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Wednesday, January 2, 2008

Coldest Air ThisSeason/Snowfall Records

My Snowfall Records series continues below... Currently, we are about to experience the coldest air we've had in 10 months. March 7th, '07 was the last time we failed to reach 30F at BWI. Tomorrow will likely stay that cold as well, while overnight lows drop into the teens- even downtown. For contrast- our record high on this date was 71F, way back in 1876. Yes it was warm in January two centuries ago. As for flurries, not the best upper level support with this trough- as we look at the 500mb level for a strong vort max. It will pass well to our south, but the unstable cold air will help clouds develop... only marginal support for flurries or a stray snow shower. Western MD and the ski areas of WV and PA will get a few beneficial inches. The back edge of this trough will swing through tomorrow morning with a small chance of another flurry.

Snowfall Records: 1990s

This is the decade where things get interesting. If you have not seen the rest of the series, continue to scroll down or search for previous posts over the past week. The 1990s shows a range of seasonal snows from the #1 Record ending in 1996 with 62.5" to the 3rd least snow two years later in 1998 with 3.2". We can attribute a strong El Nino to the record snow, and return to La Nina during the low snow years of '91-'92 & '97-'98. The decade itself averaged about 3 inches below the long term average, yet near the 30 year average.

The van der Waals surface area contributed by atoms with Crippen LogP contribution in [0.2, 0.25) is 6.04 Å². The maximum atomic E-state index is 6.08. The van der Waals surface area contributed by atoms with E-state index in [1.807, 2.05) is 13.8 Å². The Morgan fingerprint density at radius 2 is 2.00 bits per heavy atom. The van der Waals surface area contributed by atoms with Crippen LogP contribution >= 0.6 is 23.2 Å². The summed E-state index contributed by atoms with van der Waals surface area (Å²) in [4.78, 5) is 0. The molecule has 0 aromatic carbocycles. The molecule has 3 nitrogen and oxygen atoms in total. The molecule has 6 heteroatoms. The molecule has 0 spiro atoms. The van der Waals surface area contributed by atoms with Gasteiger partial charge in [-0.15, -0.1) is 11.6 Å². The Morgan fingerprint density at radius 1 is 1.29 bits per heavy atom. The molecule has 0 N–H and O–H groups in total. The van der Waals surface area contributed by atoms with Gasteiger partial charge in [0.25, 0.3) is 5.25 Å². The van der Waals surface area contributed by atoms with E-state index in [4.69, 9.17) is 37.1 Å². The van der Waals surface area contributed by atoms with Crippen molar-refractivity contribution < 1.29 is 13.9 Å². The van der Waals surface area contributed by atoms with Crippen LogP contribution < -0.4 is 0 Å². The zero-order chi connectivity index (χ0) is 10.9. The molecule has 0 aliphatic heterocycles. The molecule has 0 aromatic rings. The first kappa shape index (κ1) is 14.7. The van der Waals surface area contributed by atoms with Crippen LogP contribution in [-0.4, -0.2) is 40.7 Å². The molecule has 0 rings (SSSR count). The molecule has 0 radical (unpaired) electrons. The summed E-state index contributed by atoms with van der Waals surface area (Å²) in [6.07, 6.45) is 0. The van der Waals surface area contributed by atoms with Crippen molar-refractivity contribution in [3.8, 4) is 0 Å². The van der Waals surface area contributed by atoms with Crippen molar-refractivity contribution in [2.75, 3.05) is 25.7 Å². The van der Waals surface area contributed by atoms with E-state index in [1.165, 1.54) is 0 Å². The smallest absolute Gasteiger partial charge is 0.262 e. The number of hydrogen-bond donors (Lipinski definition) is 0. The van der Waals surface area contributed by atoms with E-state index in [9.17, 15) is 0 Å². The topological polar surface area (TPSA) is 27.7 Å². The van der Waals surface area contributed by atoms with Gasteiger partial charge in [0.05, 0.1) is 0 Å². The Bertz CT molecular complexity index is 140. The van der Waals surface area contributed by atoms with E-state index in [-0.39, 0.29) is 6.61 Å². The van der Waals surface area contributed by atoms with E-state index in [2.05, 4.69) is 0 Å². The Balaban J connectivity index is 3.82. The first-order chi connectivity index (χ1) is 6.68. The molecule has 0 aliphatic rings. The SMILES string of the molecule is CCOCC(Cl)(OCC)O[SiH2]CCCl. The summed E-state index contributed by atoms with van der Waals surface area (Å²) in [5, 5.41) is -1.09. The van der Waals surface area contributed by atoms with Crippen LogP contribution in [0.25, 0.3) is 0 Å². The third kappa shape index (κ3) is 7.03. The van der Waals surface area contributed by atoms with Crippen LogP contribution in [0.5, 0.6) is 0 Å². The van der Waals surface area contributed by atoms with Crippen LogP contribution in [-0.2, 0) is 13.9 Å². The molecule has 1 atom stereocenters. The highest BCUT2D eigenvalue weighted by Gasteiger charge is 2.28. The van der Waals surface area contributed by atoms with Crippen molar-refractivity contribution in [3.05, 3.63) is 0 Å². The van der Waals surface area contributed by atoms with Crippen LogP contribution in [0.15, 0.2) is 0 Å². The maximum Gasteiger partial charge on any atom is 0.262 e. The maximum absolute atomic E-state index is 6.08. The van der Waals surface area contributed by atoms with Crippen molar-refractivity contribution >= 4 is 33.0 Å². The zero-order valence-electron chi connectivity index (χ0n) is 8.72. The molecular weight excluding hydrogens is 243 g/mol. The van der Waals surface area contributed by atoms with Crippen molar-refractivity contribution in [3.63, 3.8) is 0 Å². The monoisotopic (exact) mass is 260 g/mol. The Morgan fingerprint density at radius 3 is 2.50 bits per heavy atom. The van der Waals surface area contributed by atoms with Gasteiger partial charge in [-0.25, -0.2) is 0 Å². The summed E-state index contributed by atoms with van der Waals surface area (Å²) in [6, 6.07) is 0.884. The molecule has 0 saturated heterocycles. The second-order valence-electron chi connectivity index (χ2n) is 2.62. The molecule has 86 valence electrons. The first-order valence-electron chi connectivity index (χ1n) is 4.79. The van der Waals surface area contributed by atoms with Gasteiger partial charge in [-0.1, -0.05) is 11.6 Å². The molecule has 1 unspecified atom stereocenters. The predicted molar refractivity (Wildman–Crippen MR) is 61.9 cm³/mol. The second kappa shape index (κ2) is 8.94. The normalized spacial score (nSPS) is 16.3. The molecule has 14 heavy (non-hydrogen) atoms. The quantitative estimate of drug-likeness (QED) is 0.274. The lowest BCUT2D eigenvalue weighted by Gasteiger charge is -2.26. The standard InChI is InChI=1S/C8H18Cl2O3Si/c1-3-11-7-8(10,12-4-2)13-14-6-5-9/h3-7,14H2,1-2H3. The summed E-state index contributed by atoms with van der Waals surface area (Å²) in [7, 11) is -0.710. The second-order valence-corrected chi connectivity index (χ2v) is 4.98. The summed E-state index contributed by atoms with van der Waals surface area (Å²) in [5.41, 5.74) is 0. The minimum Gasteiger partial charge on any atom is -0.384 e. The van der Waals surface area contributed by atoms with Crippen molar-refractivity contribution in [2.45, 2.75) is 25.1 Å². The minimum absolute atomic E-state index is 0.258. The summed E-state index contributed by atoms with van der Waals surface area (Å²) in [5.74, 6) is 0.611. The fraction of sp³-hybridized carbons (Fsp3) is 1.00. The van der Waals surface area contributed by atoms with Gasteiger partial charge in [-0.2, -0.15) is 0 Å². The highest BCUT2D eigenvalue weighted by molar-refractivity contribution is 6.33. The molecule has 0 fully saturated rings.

While I love to point out unique stats such as Dec. 5th snowfall or warm Halloweens in Baltimore,
These decades are arbitrary and just a function of our calendar. If we take another arbitrary 10 year span- see the result below. This should prove the point of my whole series... It does not snow less that it did in the past. Climate itself is not consistent. It fluctuates! While we may look at a sample of a few years, or decades, over the course of time we settle of the average. Here you see that this 10 year span brought the extreme of top 2 snow winters and bottom #3 and #4. The average out paces the long term average. If this was all you looked at, you would assume that it actually snows more now than the past. Again- all how you break down the stats. Please- pass on the message, and don't lose hope in this season. "Faith in the Flakes" - JBerk

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